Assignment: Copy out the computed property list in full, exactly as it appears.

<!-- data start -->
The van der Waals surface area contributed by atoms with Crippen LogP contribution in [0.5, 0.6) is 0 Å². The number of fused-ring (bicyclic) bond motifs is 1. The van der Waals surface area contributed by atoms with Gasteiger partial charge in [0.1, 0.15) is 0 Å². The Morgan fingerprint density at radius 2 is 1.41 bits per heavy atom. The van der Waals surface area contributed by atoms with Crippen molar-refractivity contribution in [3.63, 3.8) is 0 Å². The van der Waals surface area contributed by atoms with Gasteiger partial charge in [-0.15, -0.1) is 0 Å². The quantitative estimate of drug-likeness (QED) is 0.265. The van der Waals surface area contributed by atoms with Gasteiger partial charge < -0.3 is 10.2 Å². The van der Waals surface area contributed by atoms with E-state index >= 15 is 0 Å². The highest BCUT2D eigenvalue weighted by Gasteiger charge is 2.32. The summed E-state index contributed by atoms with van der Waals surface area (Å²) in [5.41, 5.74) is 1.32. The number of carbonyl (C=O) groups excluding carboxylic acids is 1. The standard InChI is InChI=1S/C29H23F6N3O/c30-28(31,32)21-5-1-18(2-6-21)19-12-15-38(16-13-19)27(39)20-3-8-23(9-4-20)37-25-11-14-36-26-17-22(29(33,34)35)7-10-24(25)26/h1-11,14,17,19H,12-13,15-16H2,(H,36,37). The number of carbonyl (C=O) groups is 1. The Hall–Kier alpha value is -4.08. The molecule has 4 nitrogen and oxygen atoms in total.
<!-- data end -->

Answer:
The van der Waals surface area contributed by atoms with Crippen LogP contribution in [0.5, 0.6) is 0 Å². The number of fused-ring (bicyclic) bond motifs is 1. The van der Waals surface area contributed by atoms with Gasteiger partial charge in [0.1, 0.15) is 0 Å². The Morgan fingerprint density at radius 2 is 1.41 bits per heavy atom. The van der Waals surface area contributed by atoms with Crippen molar-refractivity contribution in [3.63, 3.8) is 0 Å². The van der Waals surface area contributed by atoms with Gasteiger partial charge in [-0.15, -0.1) is 0 Å². The quantitative estimate of drug-likeness (QED) is 0.265. The van der Waals surface area contributed by atoms with Gasteiger partial charge < -0.3 is 10.2 Å². The van der Waals surface area contributed by atoms with E-state index >= 15 is 0 Å². The highest BCUT2D eigenvalue weighted by Gasteiger charge is 2.32. The summed E-state index contributed by atoms with van der Waals surface area (Å²) in [5.41, 5.74) is 1.32. The number of carbonyl (C=O) groups excluding carboxylic acids is 1. The standard InChI is InChI=1S/C29H23F6N3O/c30-28(31,32)21-5-1-18(2-6-21)19-12-15-38(16-13-19)27(39)20-3-8-23(9-4-20)37-25-11-14-36-26-17-22(29(33,34)35)7-10-24(25)26/h1-11,14,17,19H,12-13,15-16H2,(H,36,37). The number of carbonyl (C=O) groups is 1. The Hall–Kier alpha value is -4.08. The molecule has 4 nitrogen and oxygen atoms in total.